Pulling over to the side of the road, we disembarked just as the morning tour was returning. Our guide met us and gave us a quick lesson on how to operate the snow machines. We started off going very slowly as one member of the group seemed a bit cautious. Our guide stopped us to explain that we could start going a little faster now and for the most part, we did.
After touring narrow trails we stopped beside a river for a lunch break. At this point, our guide explained that we would not be able to visit the glacier as the ice near the glacier that the snowmobiles usually traverse had melted due to the warming spring weather. What a bummer!
We ate our tasteless sandwiches and sipped on hot cocoa then packed up our rubbish to bring back with us. Just as we started to leave, our guide pointed to the left in the woods. Sure enough, it was a MOOSE! The female moose decided to join us along the groomed trail and we stayed back as she walked ahead of us for a little bit. I was able to snap a photo before she had enough of us and hopped back into the deep snow between the trees. That was cool.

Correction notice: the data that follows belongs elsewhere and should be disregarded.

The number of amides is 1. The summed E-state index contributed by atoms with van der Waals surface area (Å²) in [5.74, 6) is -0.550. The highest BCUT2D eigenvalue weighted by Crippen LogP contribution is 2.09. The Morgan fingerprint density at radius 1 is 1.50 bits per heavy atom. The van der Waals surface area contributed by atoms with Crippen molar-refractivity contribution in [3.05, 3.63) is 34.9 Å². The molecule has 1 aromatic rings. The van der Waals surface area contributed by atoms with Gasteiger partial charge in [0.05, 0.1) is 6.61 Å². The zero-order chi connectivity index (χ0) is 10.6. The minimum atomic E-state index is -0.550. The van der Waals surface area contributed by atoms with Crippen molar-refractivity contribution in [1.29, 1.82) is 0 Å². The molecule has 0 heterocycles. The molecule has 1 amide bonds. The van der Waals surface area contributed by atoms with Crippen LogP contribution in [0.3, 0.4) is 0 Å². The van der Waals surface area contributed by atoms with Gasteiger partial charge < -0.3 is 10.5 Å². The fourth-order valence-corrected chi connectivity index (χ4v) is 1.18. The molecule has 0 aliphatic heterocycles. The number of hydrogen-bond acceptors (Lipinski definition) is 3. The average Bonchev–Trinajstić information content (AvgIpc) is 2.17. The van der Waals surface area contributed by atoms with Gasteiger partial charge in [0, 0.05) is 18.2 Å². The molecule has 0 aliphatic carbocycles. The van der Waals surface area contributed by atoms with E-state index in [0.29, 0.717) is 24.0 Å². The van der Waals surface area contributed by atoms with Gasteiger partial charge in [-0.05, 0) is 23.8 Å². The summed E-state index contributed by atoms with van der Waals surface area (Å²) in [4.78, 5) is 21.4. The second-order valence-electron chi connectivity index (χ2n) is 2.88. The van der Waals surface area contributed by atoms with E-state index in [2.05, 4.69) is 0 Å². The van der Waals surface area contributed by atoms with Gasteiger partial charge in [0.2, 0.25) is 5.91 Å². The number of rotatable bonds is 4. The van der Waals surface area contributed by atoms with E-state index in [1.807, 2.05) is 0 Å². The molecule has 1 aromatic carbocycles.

When we finished touring the trails our guide gave us an option of taking the snow machines in an open field with a long narrow ravine. He showed us how we could go fast and then travel up and down the ravine. What a rush! My son and I had fun speeding around the wide open field and racing between trees. We accelerated our smallish ski-doos up to almost 60 mph. I felt like a kid again! We took videos and had the best time. After that experience, I couldn’t wait to do it again with my other son in Colorado!